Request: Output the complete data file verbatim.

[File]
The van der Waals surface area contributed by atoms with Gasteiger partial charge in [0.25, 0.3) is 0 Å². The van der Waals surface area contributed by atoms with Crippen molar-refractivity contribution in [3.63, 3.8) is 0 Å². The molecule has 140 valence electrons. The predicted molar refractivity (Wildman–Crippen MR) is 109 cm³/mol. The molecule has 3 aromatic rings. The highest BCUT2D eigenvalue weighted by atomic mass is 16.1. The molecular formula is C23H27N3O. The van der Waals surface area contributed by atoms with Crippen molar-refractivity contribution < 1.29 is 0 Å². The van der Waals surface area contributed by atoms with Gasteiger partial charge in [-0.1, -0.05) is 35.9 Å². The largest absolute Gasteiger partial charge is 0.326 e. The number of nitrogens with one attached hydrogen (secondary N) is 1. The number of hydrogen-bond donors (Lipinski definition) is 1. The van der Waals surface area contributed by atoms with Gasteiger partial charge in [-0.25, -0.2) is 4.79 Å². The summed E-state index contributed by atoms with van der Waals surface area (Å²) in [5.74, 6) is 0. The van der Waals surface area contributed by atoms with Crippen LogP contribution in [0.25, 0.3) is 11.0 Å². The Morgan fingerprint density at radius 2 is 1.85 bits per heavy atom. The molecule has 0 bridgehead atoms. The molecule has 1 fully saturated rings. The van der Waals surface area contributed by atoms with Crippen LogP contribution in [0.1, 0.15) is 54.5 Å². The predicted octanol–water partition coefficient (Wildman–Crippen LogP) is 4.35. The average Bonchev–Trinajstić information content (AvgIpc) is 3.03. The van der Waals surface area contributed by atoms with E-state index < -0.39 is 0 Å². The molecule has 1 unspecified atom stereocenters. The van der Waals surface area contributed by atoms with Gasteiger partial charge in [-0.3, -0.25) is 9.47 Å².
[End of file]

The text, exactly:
The van der Waals surface area contributed by atoms with Gasteiger partial charge in [0.25, 0.3) is 0 Å². The van der Waals surface area contributed by atoms with Crippen molar-refractivity contribution in [3.63, 3.8) is 0 Å². The molecule has 140 valence electrons. The predicted molar refractivity (Wildman–Crippen MR) is 109 cm³/mol. The molecule has 3 aromatic rings. The highest BCUT2D eigenvalue weighted by atomic mass is 16.1. The molecular formula is C23H27N3O. The van der Waals surface area contributed by atoms with Crippen molar-refractivity contribution < 1.29 is 0 Å². The van der Waals surface area contributed by atoms with Gasteiger partial charge in [-0.1, -0.05) is 35.9 Å². The largest absolute Gasteiger partial charge is 0.326 e. The number of nitrogens with one attached hydrogen (secondary N) is 1. The number of hydrogen-bond donors (Lipinski definition) is 1. The van der Waals surface area contributed by atoms with Gasteiger partial charge in [-0.25, -0.2) is 4.79 Å². The summed E-state index contributed by atoms with van der Waals surface area (Å²) in [5.74, 6) is 0. The van der Waals surface area contributed by atoms with Crippen LogP contribution in [0.25, 0.3) is 11.0 Å². The Morgan fingerprint density at radius 2 is 1.85 bits per heavy atom. The molecule has 0 bridgehead atoms. The molecule has 1 fully saturated rings. The van der Waals surface area contributed by atoms with Crippen LogP contribution in [0.1, 0.15) is 54.5 Å². The predicted octanol–water partition coefficient (Wildman–Crippen LogP) is 4.35. The average Bonchev–Trinajstić information content (AvgIpc) is 3.03. The van der Waals surface area contributed by atoms with E-state index < -0.39 is 0 Å². The molecule has 1 unspecified atom stereocenters. The van der Waals surface area contributed by atoms with Gasteiger partial charge in [-0.3, -0.25) is 9.47 Å².